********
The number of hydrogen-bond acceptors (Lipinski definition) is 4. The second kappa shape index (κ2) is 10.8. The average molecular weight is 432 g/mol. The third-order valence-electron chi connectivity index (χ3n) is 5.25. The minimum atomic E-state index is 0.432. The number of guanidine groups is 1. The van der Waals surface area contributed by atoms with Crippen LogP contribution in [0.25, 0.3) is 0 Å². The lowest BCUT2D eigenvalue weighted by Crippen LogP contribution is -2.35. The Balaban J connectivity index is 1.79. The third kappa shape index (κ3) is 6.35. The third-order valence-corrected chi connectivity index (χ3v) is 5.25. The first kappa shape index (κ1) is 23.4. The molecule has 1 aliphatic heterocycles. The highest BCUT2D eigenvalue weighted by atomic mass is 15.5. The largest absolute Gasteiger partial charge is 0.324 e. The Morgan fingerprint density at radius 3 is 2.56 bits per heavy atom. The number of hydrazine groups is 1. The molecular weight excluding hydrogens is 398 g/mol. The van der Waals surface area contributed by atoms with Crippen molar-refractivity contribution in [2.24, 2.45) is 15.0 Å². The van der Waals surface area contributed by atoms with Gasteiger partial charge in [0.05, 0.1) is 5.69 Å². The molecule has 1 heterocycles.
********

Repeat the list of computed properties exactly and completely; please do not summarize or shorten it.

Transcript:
The number of hydrogen-bond acceptors (Lipinski definition) is 4. The second kappa shape index (κ2) is 10.8. The average molecular weight is 432 g/mol. The third-order valence-electron chi connectivity index (χ3n) is 5.25. The minimum atomic E-state index is 0.432. The number of guanidine groups is 1. The van der Waals surface area contributed by atoms with Crippen LogP contribution in [0.25, 0.3) is 0 Å². The lowest BCUT2D eigenvalue weighted by Crippen LogP contribution is -2.35. The Balaban J connectivity index is 1.79. The third kappa shape index (κ3) is 6.35. The third-order valence-corrected chi connectivity index (χ3v) is 5.25. The first kappa shape index (κ1) is 23.4. The molecule has 1 aliphatic heterocycles. The highest BCUT2D eigenvalue weighted by atomic mass is 15.5. The largest absolute Gasteiger partial charge is 0.324 e. The Morgan fingerprint density at radius 3 is 2.56 bits per heavy atom. The number of hydrazine groups is 1. The molecular weight excluding hydrogens is 398 g/mol. The van der Waals surface area contributed by atoms with Crippen molar-refractivity contribution in [2.24, 2.45) is 15.0 Å². The van der Waals surface area contributed by atoms with Gasteiger partial charge in [0.05, 0.1) is 5.69 Å². The molecule has 1 heterocycles.